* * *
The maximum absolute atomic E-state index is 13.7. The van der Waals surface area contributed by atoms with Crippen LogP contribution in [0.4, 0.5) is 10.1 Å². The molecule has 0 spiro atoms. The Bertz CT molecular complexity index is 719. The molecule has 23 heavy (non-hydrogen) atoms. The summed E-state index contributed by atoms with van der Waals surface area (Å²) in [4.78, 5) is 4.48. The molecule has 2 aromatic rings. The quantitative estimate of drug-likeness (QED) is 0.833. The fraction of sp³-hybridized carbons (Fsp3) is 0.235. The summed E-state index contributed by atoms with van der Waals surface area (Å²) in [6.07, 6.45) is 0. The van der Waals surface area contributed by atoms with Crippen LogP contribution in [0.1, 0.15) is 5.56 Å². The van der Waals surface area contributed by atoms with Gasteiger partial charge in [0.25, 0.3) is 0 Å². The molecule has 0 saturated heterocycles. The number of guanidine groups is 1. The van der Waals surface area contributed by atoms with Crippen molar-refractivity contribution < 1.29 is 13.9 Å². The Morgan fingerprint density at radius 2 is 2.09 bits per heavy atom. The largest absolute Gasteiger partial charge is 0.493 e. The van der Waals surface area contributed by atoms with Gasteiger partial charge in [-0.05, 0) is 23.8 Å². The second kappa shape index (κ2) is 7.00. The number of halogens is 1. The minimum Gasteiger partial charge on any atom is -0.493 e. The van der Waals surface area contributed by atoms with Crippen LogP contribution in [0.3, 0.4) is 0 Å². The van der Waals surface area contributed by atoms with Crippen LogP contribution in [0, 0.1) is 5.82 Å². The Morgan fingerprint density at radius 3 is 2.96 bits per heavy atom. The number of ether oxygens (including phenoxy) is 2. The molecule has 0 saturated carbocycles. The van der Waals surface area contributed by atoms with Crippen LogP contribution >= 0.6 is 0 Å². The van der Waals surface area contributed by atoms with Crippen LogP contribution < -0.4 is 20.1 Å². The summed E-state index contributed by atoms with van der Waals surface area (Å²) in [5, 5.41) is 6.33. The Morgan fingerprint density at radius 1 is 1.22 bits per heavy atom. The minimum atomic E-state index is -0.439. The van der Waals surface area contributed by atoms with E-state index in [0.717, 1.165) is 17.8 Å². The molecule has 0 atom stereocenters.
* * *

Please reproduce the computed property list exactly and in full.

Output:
The maximum absolute atomic E-state index is 13.7. The van der Waals surface area contributed by atoms with Crippen LogP contribution in [0.4, 0.5) is 10.1 Å². The molecule has 0 spiro atoms. The Bertz CT molecular complexity index is 719. The molecule has 23 heavy (non-hydrogen) atoms. The summed E-state index contributed by atoms with van der Waals surface area (Å²) in [4.78, 5) is 4.48. The molecule has 2 aromatic rings. The quantitative estimate of drug-likeness (QED) is 0.833. The fraction of sp³-hybridized carbons (Fsp3) is 0.235. The summed E-state index contributed by atoms with van der Waals surface area (Å²) in [6.07, 6.45) is 0. The van der Waals surface area contributed by atoms with Crippen LogP contribution in [0.1, 0.15) is 5.56 Å². The van der Waals surface area contributed by atoms with Gasteiger partial charge in [0.25, 0.3) is 0 Å². The molecule has 0 saturated heterocycles. The number of guanidine groups is 1. The van der Waals surface area contributed by atoms with Crippen molar-refractivity contribution < 1.29 is 13.9 Å². The Morgan fingerprint density at radius 2 is 2.09 bits per heavy atom. The largest absolute Gasteiger partial charge is 0.493 e. The van der Waals surface area contributed by atoms with Gasteiger partial charge in [-0.05, 0) is 23.8 Å². The second kappa shape index (κ2) is 7.00. The number of halogens is 1. The minimum Gasteiger partial charge on any atom is -0.493 e. The van der Waals surface area contributed by atoms with Crippen LogP contribution in [0.3, 0.4) is 0 Å². The van der Waals surface area contributed by atoms with Crippen LogP contribution in [0, 0.1) is 5.82 Å². The Morgan fingerprint density at radius 3 is 2.96 bits per heavy atom. The number of ether oxygens (including phenoxy) is 2. The molecule has 0 saturated carbocycles. The van der Waals surface area contributed by atoms with Crippen LogP contribution >= 0.6 is 0 Å². The van der Waals surface area contributed by atoms with Crippen LogP contribution < -0.4 is 20.1 Å². The summed E-state index contributed by atoms with van der Waals surface area (Å²) in [5, 5.41) is 6.33. The Morgan fingerprint density at radius 1 is 1.22 bits per heavy atom. The minimum atomic E-state index is -0.439. The van der Waals surface area contributed by atoms with E-state index in [0.717, 1.165) is 17.8 Å². The molecule has 0 atom stereocenters.